In this approach to implementing these classes, IntQueue and IntDequeue are no longer related by inheritance. Thus, the Dequeue has to declare all of its methods and its own data structure -- which, by way of contrast, is shown as a data type known as List.

As mentioned above, like a class, an interface declares a new type and this means that variables of the interface type can be declared. If two or more otherwise unrelated classes implement an interface, their objects can be referenced by variables of the interface type. So, given the declaration of IntQueue and one of the declarations of IntDequeue above, it is possible to declare a variable of type QueueOfInt and assign to it either an IntQueue object or an IntDequeue object.

IntQueue a = new IntQueue() ;
IntDequeue b = new IntDequeue() ;
QueueOfInt q ;					// Declare variable of interface type
...
q = a ;					// Make q refer to an actual object ...
q.addback(1) ;					// ... and make use of the object.
int i = q.removefront() ;
...
q = b;					// Make q refer to another actual object ...
q.addback(1) ;					// ... and make use of it.
i = q.removefront() ;

Whether or not IntQueue and IntDequeue are related by inheritance, both implement the interface QueueOfInt, both conform to the type specified by that interface. This mechanism allows Java to support what is known as type conformance. An object may conform or fit to a type specified independently of class-based inheritance[20].

A Java class can only inherit from one superclass; Java does not support multiple inheritance of classes, i.e. inheriting from more than one superclass). Implementing full multiple inheritance (as is done in C++) leads to a relatively disproportionate amount of language syntax and semantics. By having only single inheritance of classes, Java is made a smaller and simpler language. Sometimes though it is very desirable to inherit from more than one superclass. Having said this, many, in particular the designers of Java, observe that most uses of multiple inheritance are to allow the subclass to support several public interfaces: multiple inheritance is a very useful and valuable tool, its major useful use being type conformance. Having interfaces with type conformance and single inheritance allows Java to support this principal use of multiple inheritance in other languages without the complexity of a full multiple inheritance system. To ensure full support for the type conformance system a class may, whilst only able to inherit from a single superclass, implement many interfaces thereby providing the mechanism that provides some of the features of multiple inheritance, although only for interface information and not for implementation.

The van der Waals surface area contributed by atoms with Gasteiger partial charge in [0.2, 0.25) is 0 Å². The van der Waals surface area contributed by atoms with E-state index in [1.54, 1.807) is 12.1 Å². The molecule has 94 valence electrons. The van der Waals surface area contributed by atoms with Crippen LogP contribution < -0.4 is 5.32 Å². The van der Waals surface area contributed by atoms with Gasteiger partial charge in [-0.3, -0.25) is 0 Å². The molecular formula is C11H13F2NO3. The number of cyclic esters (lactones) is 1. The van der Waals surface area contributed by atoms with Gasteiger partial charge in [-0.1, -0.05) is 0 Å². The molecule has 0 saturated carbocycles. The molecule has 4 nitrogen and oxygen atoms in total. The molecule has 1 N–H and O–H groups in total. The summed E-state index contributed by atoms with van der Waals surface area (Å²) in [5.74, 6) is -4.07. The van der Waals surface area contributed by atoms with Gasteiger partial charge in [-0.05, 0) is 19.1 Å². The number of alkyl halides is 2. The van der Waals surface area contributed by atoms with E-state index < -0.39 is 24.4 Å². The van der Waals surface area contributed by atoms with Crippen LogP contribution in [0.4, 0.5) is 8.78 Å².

Some argue that restricting Java in this way is a great shame; the designers of Java felt that the other uses of multiple inheritance did not warrant the complexity in the language and compiler. For the moment, the debate rages.


[20] Java still requires a class to be explicitly declared as implementing an interface. Some languages remove even this requirement.

Copyright 1997 Russel Winder and Graham Roberts

Last updated: 6 Oct 1997